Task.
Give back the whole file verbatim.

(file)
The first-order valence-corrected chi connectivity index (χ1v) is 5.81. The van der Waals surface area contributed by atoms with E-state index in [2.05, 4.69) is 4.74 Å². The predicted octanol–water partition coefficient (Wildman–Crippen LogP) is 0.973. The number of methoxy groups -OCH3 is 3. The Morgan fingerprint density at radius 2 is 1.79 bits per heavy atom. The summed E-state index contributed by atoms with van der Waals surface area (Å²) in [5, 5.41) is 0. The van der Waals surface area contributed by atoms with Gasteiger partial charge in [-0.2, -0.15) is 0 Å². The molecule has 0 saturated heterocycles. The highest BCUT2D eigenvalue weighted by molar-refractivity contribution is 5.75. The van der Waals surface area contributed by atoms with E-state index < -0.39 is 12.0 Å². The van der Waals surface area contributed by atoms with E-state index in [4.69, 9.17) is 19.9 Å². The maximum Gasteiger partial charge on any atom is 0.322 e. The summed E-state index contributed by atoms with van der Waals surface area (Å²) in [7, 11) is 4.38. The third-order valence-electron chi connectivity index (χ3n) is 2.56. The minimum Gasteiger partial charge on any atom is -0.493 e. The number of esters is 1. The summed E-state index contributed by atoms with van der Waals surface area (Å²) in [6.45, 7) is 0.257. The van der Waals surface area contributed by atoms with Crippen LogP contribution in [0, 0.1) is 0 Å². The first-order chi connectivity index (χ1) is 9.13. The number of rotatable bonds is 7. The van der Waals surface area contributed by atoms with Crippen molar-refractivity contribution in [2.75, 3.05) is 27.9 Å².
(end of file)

The first-order valence-corrected chi connectivity index (χ1v) is 5.81. The van der Waals surface area contributed by atoms with E-state index in [2.05, 4.69) is 4.74 Å². The predicted octanol–water partition coefficient (Wildman–Crippen LogP) is 0.973. The number of methoxy groups -OCH3 is 3. The Morgan fingerprint density at radius 2 is 1.79 bits per heavy atom. The summed E-state index contributed by atoms with van der Waals surface area (Å²) in [5, 5.41) is 0. The van der Waals surface area contributed by atoms with Gasteiger partial charge in [-0.2, -0.15) is 0 Å². The molecule has 0 saturated heterocycles. The highest BCUT2D eigenvalue weighted by molar-refractivity contribution is 5.75. The van der Waals surface area contributed by atoms with E-state index < -0.39 is 12.0 Å². The van der Waals surface area contributed by atoms with E-state index in [4.69, 9.17) is 19.9 Å². The maximum Gasteiger partial charge on any atom is 0.322 e. The summed E-state index contributed by atoms with van der Waals surface area (Å²) in [7, 11) is 4.38. The third-order valence-electron chi connectivity index (χ3n) is 2.56. The minimum Gasteiger partial charge on any atom is -0.493 e. The number of esters is 1. The summed E-state index contributed by atoms with van der Waals surface area (Å²) in [6.45, 7) is 0.257. The van der Waals surface area contributed by atoms with Crippen LogP contribution in [0, 0.1) is 0 Å². The first-order chi connectivity index (χ1) is 9.13. The number of rotatable bonds is 7. The van der Waals surface area contributed by atoms with Crippen molar-refractivity contribution in [2.75, 3.05) is 27.9 Å².